• It encourages critical-thinking skills.
  • It is a paradox of simplicity and “feasting.” The method and curriculum are extremely simple and economical, yet it does not skimp on the quality of the lessons or the range of subjects offered. Truly an amazing, beautiful paradox.

What I’m Discovering and Loving about CM methods

I stumbled upon a blog that raved about Karen Andreola’s book The Charlotte Mason Companion. The review was so enthusiastic that I had to read the book for myself, especially since it was available for free through my local library. So while my husband was having back surgery, I sat in the waiting room and literally devoured this book. As in, I started and finished the entire book in that one afternoon. It was the answer to all our current homeschool dilemmas.

From there, I read every free resource at Simply Charlotte Mason. Then, in God’s divine timing, Cindy West published her new ebook Charlotte Mason Homeschooling (affiliate link).

What did I discover that totally rocked my world? I found simplicity, where classical tends to be extremely complex and taxing. I found grace, when I was really discouraged and overwhelmed by the rigors of classical. I found beauty, which I felt had been beaten out of nearly every subject with the classical approach.

So am I abandoning a classical approach for Charlotte Mason? No. There are still tenents of the classical education that I firmly hold to. I’m working on blending the two approaches into the perfect fit for our family. And while I can’t say what will work best for you, if you are in need of simplicity, grace, or beauty in your homeschooling or parenting, the CM way might hold some answers.

Disclaimer: This post contains affiliate links. That means, if you make a purchase through my link, I receive a small commission that I use to offset the expense of maintaining this blog. Thanks!

Preserving Consumable Texts

I’m such a miser with some things and will do anything to save a penny. In simpler terms, I’m cheap. And there is something about consuming workbooks that really eats at me. So here are a few options for saving money.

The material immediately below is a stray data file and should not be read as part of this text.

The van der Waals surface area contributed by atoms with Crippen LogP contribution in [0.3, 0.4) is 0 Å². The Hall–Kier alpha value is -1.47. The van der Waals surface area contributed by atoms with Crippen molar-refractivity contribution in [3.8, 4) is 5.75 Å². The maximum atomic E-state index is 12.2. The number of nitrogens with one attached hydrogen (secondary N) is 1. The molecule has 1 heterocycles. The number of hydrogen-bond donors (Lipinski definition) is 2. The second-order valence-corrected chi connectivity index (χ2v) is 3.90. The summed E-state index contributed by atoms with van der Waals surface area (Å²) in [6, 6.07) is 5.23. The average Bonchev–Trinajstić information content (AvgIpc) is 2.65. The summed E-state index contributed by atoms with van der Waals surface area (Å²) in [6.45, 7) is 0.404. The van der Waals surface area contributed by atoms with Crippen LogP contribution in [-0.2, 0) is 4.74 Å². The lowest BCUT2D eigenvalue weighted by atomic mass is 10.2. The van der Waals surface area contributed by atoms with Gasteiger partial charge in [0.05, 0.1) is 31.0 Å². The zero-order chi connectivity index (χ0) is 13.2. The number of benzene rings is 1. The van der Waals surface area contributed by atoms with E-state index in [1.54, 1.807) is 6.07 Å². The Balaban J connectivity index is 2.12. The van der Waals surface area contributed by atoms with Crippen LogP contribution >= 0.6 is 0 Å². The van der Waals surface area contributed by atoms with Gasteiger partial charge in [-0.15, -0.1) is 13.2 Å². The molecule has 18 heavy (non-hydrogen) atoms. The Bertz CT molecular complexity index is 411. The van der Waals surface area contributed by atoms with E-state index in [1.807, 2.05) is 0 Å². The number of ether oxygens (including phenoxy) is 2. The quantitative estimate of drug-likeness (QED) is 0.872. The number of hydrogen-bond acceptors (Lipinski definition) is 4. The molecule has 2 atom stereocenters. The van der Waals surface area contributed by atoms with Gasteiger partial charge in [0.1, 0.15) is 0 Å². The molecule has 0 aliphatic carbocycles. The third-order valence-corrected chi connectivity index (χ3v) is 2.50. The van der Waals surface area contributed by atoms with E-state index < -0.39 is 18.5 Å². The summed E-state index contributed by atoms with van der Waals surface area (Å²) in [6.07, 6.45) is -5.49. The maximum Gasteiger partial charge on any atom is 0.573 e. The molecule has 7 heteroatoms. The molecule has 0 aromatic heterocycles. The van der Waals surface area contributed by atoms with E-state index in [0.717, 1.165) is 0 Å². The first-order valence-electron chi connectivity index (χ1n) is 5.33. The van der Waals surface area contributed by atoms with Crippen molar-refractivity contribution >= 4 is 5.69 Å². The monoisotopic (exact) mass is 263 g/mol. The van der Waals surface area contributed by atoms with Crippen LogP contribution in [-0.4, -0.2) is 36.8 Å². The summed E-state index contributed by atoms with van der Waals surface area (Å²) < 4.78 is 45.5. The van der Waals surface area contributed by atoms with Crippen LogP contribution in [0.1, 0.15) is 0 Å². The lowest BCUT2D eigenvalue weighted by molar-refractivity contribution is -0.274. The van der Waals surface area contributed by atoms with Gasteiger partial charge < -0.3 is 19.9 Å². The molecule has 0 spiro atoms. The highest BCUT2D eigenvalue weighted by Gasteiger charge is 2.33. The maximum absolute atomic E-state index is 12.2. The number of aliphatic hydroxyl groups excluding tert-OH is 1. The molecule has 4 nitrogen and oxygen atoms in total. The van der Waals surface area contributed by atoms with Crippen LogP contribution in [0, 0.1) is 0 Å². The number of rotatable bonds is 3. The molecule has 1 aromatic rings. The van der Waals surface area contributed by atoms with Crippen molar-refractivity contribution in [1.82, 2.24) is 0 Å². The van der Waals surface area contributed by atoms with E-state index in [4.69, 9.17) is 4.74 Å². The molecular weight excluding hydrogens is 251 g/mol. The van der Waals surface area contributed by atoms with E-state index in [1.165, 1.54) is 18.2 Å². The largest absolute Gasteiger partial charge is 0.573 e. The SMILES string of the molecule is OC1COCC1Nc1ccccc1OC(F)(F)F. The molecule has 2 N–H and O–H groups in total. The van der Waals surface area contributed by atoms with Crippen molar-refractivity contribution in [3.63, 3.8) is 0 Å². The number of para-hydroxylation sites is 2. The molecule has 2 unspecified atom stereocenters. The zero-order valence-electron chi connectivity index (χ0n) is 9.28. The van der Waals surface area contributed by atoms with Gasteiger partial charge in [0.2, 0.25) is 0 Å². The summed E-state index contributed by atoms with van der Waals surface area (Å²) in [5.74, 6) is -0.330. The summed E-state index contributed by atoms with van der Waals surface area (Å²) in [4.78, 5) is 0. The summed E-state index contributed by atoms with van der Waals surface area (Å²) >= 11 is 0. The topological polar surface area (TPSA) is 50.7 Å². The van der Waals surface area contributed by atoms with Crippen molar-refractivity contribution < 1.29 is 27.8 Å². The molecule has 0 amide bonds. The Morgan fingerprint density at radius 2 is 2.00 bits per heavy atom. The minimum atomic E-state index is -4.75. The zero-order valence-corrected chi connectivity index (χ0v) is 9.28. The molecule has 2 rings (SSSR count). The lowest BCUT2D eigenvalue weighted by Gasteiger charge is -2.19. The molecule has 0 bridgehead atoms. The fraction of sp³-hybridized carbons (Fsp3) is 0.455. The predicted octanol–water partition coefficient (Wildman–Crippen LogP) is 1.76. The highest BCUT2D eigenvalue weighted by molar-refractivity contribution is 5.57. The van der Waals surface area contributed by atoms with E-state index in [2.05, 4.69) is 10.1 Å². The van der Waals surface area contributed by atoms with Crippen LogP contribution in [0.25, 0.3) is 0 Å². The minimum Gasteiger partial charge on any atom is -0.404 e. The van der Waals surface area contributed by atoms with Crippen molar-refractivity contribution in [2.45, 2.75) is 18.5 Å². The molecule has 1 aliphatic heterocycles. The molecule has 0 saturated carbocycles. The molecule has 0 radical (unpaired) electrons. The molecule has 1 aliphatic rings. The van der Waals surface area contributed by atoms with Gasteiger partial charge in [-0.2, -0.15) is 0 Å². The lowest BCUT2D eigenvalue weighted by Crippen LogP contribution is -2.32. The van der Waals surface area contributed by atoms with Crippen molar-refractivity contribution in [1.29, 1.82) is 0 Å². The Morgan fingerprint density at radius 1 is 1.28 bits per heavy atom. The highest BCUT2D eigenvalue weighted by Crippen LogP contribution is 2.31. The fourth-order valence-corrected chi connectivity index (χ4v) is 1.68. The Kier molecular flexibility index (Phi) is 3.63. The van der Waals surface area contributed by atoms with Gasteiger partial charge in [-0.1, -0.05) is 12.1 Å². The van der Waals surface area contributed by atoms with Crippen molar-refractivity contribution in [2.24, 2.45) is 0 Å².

1. Make copies of pages. If you have a copier on hand, this is sometimes an option. And I have on occasion used this method for coloring books and artist studies where a copyright allowed it. But the thought of making multiple copies of pages is more effort than I’m up for most of the time.

2. Place pages in sheet protectors. If you don’t have a copier or a laminator, this is definitely an option. That is, if you’re willing to tear out lots of pages and regularly insert them in the sheet protectors; and if you’re up for cleaning the sheet protectors after use. I’ve read about this method, where others have used dry erase markers (or permanent markers and clean with alcohol), but these methods never worked well for me. Perhaps I did something wrong, but cleaning the sheet protectors was not as easy as it sounded.

3. Laminate an empty sheet.  I’ve recently discovered a much simpler method that has really worked like a charm. It does, however, require a laminating machine (which I highly recommend as a very handy piece of equipment). But the method is quite simple: just insert an empty laminating sheet into your machine. I then take the hardened plastic and place it inside the workbook or 3-ring binder that we are using. The kids work through the exercises by placing the laminating sheet over top of the workbook page that has been assigned and working the assignment with a dry erase marker. I’ll check their work, and then let them do the erasing. No tearing out workbook pages, and no copyright violations!

For my little one, I’ve started her out in a 3-ring binder with some worksheets that I’ve printed off. It’s great practice for her right now, because if she messes up with the sheet and accidentally marks on my pages I can easily print off a new copy. But I’ve been really surprised how well my three year old has done with this, and she loves having her own notebook.

My son has one laminating sheet for his Building Thinking Skills workbook. It is both a bookmark and page protector. We’ve used this method all year long, and it’s worked out great! Not only is it fun to work through the book with a marker, but the book is in perfect condition for the little one to use in a few years (and baby #3 after that!)

I’ve also given him a sheet to use with his Math Mammoth worksheets. Another key advantage to this method is that it has been very easy to have him do a worksheet more than once, and it has saved on printing multiple pages for him.

Just a few ways to stretch a buck and make that workbook go a little further. What are some ways you save or recycle?